Authors: Frederick Ayensu1 | Maame Ama Wiredu2
Golden Sunbeam University College of Science & Technology1
Ministry of Local Government2
The ABO/Rhesus blood and Sickle cell trait are genetically determined and not acquired. Knowledge of the ABO/Rhesus blood groups is important in blood transfusion, organ transplantation, etc. while that of sickle cell trait is helpful in combating the sickle cell disease. The study was conducted at the Kwame Nkrumah University of Science and Technology (KNUST) hospital to determine (primary data) and therefore update (secondary data) the prevalence of the ABO/Rhesus blood groups and the sickle cell trait among the students and staff of KNUST and the surrounding towns. This study also provided a possible projection of the ABO/Rhesus blood groups and the Sickle cell trait among the Ethnic groups. In all 700 samples (primary data) were collected from patients visiting the laboratory for routine hematological examination over a period of 5 months from October, 2009 to February, 2010. These data compared with and updated the secondary data which consisted of 2637 sample examined for the blood grouping and 3053 samples examined for the sickle cell trait previously. The subjects comprised of both males and females including infants with exception of the secondary data which comprised of only females. The blood groups were determined by agglutination method while the sickle cell trait was determined by Sodium metabisulphite method. Blood group O had the highest frequency in both the primary and secondary data recording 52.8% and 51.3% respectively while blood group AB was the least occurring in both data with 5.3% and 3.7% respectively. Blood groups A and B were comparable in both data sets with A constituting 21% and 22.7% respectively and B recording 20.9% in primary data and 22.3% in secondary data in the secondary data. The frequency for the sickle cell trait was 18.4% positive and 81.6% negative in the primary data and 11.3% positive and 88.7% negative in the secondary data. Among the ethnic groups, 482 Akans, 108 Mole-Dagbanes and less than 100 of the others were sampled (primary data). Blood group O was the most abundant in all the ethnic groups ranging from 56% – 35.7% with the exception of the Guan which had blood group B to be most common with 42.9%. Again, blood groups A and B occurred in approximately equal proportions while blood group AB was the least common. The Rhesus and Sickle cell trait also followed a similar pattern as in both the primary and secondary data. The distribution of the ABO blood group system followed a well-defined, predictable pattern in both data sets and among the ethnic groups with groups O and AB having the highest and lowest frequencies respectively. Rhesus trait and the Sickle cell traits were abundant in the population. Therefore urgent need for vaccine against erythroblastosis fetalis and premarital genetic counseling are recommended.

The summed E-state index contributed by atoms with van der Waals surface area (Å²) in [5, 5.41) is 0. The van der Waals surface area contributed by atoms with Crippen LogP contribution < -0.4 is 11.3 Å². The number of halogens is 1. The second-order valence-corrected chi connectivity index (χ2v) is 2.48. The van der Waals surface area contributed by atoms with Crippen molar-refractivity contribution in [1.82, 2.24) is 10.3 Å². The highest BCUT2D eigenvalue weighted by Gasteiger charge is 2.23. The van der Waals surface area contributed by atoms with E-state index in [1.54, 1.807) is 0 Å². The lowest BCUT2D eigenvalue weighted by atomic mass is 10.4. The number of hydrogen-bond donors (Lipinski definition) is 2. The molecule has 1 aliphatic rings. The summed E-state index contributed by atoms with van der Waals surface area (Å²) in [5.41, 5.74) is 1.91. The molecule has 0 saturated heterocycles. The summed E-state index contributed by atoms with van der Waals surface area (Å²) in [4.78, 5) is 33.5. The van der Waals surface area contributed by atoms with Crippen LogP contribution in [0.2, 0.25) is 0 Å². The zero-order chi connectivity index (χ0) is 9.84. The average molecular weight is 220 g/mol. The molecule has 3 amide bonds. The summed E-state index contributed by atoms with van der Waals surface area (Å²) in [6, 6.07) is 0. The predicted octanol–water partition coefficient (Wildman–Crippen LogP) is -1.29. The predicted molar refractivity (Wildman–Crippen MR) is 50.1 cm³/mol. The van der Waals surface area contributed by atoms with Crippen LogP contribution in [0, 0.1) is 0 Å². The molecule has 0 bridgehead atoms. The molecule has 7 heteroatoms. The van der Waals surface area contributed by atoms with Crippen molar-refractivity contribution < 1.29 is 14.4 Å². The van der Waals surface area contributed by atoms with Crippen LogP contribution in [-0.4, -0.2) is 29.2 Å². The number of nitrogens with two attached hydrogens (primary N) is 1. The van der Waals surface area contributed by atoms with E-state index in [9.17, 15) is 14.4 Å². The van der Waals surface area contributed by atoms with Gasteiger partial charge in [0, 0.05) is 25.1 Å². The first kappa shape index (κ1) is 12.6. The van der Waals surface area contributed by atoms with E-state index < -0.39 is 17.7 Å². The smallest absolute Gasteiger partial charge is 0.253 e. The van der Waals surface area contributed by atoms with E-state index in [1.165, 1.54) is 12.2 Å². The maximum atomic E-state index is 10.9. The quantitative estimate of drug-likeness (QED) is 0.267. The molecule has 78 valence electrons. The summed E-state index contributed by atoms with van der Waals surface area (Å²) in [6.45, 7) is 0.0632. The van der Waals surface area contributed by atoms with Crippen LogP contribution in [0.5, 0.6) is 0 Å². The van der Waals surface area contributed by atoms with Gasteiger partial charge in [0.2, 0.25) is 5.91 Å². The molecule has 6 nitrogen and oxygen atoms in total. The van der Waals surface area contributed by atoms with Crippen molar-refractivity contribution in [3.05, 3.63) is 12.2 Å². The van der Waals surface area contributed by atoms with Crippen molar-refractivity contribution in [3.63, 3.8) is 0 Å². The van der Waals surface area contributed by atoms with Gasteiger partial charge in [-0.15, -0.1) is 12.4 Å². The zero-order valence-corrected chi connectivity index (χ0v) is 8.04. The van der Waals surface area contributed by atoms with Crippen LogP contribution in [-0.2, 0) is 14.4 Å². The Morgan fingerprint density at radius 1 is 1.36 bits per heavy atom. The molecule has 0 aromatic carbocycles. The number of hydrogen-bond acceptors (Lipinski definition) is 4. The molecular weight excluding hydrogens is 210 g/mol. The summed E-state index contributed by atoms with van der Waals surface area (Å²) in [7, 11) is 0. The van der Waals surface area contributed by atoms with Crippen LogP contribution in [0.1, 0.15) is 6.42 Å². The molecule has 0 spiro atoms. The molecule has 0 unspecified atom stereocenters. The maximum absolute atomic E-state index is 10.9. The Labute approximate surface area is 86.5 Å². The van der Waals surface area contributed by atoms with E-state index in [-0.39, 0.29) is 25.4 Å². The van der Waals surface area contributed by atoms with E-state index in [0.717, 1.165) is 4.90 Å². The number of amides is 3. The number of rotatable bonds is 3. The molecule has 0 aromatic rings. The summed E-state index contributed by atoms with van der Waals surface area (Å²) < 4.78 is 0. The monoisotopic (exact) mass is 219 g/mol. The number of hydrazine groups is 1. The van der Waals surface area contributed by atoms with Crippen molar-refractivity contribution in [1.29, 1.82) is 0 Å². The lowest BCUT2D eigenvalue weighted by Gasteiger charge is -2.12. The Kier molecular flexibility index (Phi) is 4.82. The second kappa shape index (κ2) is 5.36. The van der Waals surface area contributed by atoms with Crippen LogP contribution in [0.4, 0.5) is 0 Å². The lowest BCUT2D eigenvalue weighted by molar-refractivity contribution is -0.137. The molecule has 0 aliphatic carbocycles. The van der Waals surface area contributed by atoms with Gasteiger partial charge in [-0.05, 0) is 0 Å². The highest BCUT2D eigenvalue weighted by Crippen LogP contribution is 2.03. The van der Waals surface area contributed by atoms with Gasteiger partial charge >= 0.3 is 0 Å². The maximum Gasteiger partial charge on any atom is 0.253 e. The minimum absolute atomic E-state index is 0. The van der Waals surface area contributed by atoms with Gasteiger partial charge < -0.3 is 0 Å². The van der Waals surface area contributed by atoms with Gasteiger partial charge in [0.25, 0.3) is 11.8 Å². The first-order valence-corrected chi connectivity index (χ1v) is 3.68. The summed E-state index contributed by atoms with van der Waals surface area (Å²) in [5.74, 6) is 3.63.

Keywords: Sickle Cell, Trait of Patients, Abo/Rhesus Blood Groups, & Routine Hematological Examination